This week sees the start of the World Athletics Championships in London. The 10-day event beginning on Friday will see Usain Bolt and Mo Farah returning to the Olympic Stadium, scene of some of their greatest triumphs, for their last ever track championships.
Along with the rest of the planet's great athletes, it promises to be a real feast of action for fans of the world's biggest Olympic sport. For the athletes too, what an incredible stage to compete on.
Crowds are expected to total 70,000 each night with one of the most enthusiastic, noisy and knowledgeable sports crowds in the world.
How exhilarating it must be to be in their spikes. As a humble club runner, I will never know. At my level, the roads and occasional off-road foray remain my domains.
But I have ventured onto the track three times and each one I have cherished. It's a rare treat for an ordinary Joe like me! The first time was back in 2005, when for the first - and only - time I took part in a Highland Games event.
For those unfamiliar with these events, they consist of traditional Scottish activities like the caber toss, tug of war, and handicap races and with fun fair, beer tent and food stalls, they attract a healthy crowd.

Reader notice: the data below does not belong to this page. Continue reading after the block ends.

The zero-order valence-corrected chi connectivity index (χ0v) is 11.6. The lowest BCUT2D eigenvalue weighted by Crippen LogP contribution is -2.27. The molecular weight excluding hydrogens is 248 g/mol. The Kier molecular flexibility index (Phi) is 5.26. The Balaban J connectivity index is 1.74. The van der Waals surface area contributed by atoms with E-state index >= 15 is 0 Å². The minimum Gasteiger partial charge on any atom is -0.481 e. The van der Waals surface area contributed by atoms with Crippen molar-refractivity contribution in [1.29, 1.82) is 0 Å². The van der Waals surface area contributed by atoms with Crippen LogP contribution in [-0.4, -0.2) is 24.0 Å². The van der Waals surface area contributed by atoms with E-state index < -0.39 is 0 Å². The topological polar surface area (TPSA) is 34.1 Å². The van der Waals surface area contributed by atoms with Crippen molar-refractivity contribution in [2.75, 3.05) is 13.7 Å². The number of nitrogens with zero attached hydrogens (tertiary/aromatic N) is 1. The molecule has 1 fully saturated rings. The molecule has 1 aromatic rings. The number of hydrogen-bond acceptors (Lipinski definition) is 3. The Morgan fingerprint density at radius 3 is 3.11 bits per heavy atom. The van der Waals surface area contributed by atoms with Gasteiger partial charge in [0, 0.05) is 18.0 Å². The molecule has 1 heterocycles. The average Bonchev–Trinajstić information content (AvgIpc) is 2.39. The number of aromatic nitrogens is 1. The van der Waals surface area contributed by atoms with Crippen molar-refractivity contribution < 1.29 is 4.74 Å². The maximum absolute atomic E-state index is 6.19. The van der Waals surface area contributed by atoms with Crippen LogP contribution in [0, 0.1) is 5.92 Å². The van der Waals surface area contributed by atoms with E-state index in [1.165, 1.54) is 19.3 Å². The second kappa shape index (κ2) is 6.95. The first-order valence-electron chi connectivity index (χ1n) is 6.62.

I entered the hill race, a notorious event at the Famous Alva Games featuring a steep ascent and descent up the nearby Ochils that towered over the makeshift arena and track.
It was exhausting, but it was a real thrill to scamper back onto the track and complete a lap to the finish among cheering - and well-lubricated - crowds.
Another occasion was when reporting on the 2010 Athens Marathon. I entered the 5k event earlier in the day which, like the classic distance event, finished in the historic stadium, host of the first modern Olympics. The steep marble monument teems with history and there is an almost overwhelming sense of sporting legend around the place. I loved every step on that track.
More recently, back in Scotland and again on reporting duties, I took part in the media race at the Commonwealth Games. Now a tradition at most athletics championships, it gives the members of the media a unique opportunity to race on the track in between sessions.
It has to be said some of the competing members of the media are pretty fleet footed. Not the ex-athletes among them, who stoutly steer clear of becoming a scalp for the more modestly talented among the press pack. But I finished fourth in the mile race and though there was no crowd, this time there was little for them to cheer anyway!
I think it's safe to say I will never know what it's like to break the tape in front of 70,000 people and kiss my medal for ranks of photographers, as the winners will over the next fortnight. But running in the footprints of champions is something I can happily settle for.